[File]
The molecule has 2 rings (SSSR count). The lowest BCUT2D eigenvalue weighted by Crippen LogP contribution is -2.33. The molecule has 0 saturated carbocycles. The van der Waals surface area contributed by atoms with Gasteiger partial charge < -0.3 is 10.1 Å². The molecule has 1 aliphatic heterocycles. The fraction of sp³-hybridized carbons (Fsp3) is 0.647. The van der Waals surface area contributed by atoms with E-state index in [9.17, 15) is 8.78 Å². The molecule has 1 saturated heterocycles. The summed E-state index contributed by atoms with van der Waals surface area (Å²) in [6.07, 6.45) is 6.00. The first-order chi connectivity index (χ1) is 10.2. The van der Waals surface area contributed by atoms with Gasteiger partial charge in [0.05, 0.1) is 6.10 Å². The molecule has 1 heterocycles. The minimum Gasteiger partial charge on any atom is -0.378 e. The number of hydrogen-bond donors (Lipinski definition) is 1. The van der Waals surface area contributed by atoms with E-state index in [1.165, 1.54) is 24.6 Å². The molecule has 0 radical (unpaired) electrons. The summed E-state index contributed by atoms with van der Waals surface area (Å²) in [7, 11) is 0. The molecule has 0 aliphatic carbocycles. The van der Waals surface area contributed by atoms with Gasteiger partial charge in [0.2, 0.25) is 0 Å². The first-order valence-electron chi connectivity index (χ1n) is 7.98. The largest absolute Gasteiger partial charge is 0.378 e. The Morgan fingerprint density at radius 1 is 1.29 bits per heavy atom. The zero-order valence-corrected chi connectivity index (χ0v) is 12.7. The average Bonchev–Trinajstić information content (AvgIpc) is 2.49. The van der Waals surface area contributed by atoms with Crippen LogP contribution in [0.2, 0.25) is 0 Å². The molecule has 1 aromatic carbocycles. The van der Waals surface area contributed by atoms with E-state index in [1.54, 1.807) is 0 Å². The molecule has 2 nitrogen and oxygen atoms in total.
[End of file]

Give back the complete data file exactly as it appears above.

The molecule has 2 rings (SSSR count). The lowest BCUT2D eigenvalue weighted by Crippen LogP contribution is -2.33. The molecule has 0 saturated carbocycles. The van der Waals surface area contributed by atoms with Gasteiger partial charge < -0.3 is 10.1 Å². The molecule has 1 aliphatic heterocycles. The fraction of sp³-hybridized carbons (Fsp3) is 0.647. The van der Waals surface area contributed by atoms with E-state index in [9.17, 15) is 8.78 Å². The molecule has 1 saturated heterocycles. The summed E-state index contributed by atoms with van der Waals surface area (Å²) in [6.07, 6.45) is 6.00. The first-order chi connectivity index (χ1) is 10.2. The van der Waals surface area contributed by atoms with Gasteiger partial charge in [0.05, 0.1) is 6.10 Å². The molecule has 1 heterocycles. The minimum Gasteiger partial charge on any atom is -0.378 e. The number of hydrogen-bond donors (Lipinski definition) is 1. The van der Waals surface area contributed by atoms with E-state index in [1.165, 1.54) is 24.6 Å². The molecule has 0 radical (unpaired) electrons. The summed E-state index contributed by atoms with van der Waals surface area (Å²) in [7, 11) is 0. The molecule has 0 aliphatic carbocycles. The van der Waals surface area contributed by atoms with Gasteiger partial charge in [0.2, 0.25) is 0 Å². The first-order valence-electron chi connectivity index (χ1n) is 7.98. The largest absolute Gasteiger partial charge is 0.378 e. The Morgan fingerprint density at radius 1 is 1.29 bits per heavy atom. The zero-order valence-corrected chi connectivity index (χ0v) is 12.7. The average Bonchev–Trinajstić information content (AvgIpc) is 2.49. The van der Waals surface area contributed by atoms with Crippen LogP contribution in [0.2, 0.25) is 0 Å². The molecule has 1 aromatic carbocycles. The van der Waals surface area contributed by atoms with E-state index in [1.54, 1.807) is 0 Å². The molecule has 2 nitrogen and oxygen atoms in total.